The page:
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Fire   /fˈaɪər/  /faɪr/   Listen
Fire

verb
(past & past part. fired; pres. part. fring)
1.
Start firing a weapon.  Synonym: open fire.
2.
Cause to go off.  Synonym: discharge.  "Fire a bullet"
3.
Bake in a kiln so as to harden.
4.
Terminate the employment of; discharge from an office or position.  Synonyms: can, dismiss, displace, force out, give notice, give the axe, give the sack, sack, send away, terminate.  "The company terminated 25% of its workers"
5.
Go off or discharge.  Synonyms: discharge, go off.
6.
Drive out or away by or as if by fire.  "Surrender fires the cold skepticism"
7.
Call forth (emotions, feelings, and responses).  Synonyms: arouse, elicit, enkindle, evoke, kindle, provoke, raise.  "Raise a smile" , "Evoke sympathy"
8.
Destroy by fire.  Synonyms: burn, burn down.
9.
Provide with fuel.  Synonym: fuel.



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"Fire" Quotes from Famous Books



... do now; but see what a large fire there is here, out of doors there is no fire, and the cold wind blows; and if you have no warm coat on, ...
— Little Stories for Little Children • Anonymous

... and roused enthusiasm by her splendid interpretation for Jacopo Peri's "Eurydice," the first opera presented to the public. She was called "Euterpe" by her Italian contemporaries because her superb voice, artistic skill, musical fire and intelligence fitted her to be the muse of music. Her memory has been too ...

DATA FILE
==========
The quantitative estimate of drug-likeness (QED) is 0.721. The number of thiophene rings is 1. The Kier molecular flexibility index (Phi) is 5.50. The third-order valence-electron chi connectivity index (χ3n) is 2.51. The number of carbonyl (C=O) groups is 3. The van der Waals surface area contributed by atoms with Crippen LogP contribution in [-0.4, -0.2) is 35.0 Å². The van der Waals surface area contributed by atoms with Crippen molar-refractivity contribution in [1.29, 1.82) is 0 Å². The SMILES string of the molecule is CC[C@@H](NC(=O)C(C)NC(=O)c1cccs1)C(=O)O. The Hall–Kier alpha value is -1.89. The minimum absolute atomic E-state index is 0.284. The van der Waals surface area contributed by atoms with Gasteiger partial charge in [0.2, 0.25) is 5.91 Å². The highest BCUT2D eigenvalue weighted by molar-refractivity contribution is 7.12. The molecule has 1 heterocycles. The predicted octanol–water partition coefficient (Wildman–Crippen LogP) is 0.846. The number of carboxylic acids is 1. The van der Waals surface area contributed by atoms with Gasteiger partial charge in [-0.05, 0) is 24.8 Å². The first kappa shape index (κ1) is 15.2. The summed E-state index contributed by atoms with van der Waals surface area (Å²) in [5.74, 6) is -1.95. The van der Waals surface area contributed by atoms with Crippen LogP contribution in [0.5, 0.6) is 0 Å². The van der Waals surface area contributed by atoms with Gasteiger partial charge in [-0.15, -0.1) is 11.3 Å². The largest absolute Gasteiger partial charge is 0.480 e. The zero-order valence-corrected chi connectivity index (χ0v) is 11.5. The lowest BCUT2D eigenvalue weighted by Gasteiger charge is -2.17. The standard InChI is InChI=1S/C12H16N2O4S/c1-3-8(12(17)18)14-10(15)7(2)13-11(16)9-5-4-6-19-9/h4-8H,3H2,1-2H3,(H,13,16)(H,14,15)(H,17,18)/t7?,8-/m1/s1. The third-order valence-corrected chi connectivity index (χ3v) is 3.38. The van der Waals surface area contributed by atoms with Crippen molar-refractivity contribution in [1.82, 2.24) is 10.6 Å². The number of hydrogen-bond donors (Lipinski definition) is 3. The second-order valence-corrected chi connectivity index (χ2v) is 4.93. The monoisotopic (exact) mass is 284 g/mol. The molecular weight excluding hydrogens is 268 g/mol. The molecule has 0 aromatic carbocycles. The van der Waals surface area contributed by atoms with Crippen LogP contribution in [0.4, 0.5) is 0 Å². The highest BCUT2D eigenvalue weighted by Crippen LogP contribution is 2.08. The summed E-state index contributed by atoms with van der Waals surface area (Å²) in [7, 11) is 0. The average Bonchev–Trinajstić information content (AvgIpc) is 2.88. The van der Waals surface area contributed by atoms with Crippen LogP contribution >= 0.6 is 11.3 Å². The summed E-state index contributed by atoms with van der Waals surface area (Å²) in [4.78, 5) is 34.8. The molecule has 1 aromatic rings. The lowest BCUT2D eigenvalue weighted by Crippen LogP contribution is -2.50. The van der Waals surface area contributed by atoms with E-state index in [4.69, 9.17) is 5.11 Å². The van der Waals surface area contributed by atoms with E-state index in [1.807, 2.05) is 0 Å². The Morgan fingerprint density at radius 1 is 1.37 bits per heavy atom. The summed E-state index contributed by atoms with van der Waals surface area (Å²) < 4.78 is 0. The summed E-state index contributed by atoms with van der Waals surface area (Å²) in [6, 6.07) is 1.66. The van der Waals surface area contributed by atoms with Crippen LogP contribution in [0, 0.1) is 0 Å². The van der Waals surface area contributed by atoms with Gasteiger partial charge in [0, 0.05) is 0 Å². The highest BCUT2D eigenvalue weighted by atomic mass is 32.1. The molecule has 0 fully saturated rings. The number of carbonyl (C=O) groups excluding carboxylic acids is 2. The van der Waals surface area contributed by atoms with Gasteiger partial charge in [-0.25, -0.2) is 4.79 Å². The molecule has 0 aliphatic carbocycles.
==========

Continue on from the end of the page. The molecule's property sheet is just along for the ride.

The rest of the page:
— For Every Music Lover - A Series of Practical Essays on Music • Aubertine Woodward Moore

... speaking to the pitch of his new warmth. 'My uncle Melville goes on about you tremendously—makes his wife as jealous as fire. How could I ...
— The Shaving of Shagpat • George Meredith

... the life of the farm, where Jenny is brought up by an uncle who hates her; where she tends his bedridden wife; where her cousin Beatrice goes wrong; where Beatrice's betrayer is killed in an accident, and her baby falls into the fire; and where finally the dour uncle himself, after shooting the young squire who has offered dishonourable addresses to Jenny, allows her to pay the penalty of his crime. There is undeniable strength about the book and ...
— Punch, or the London Charivari, Vol. 147, August 19th, 1914 • Various

... three-quarters of a mile broad. The stone was the best possible form of crystallised granite, fine grained, very compact and durable, grey in colour, with here and there black patches or nodules of hornblende. It occurs in large fluted boulders, and was wrought by the convicts by fire, or by blasting with gun-powder, or split by pointed chisels and large hammers. Its weight was 168 lbs. per cubic foot. The excellent quality of this granite led the Government of India to approve of the construction by the ...
— Prisoners Their Own Warders - A Record of the Convict Prison at Singapore in the Straits - Settlements Established 1825 • J. F. A. McNair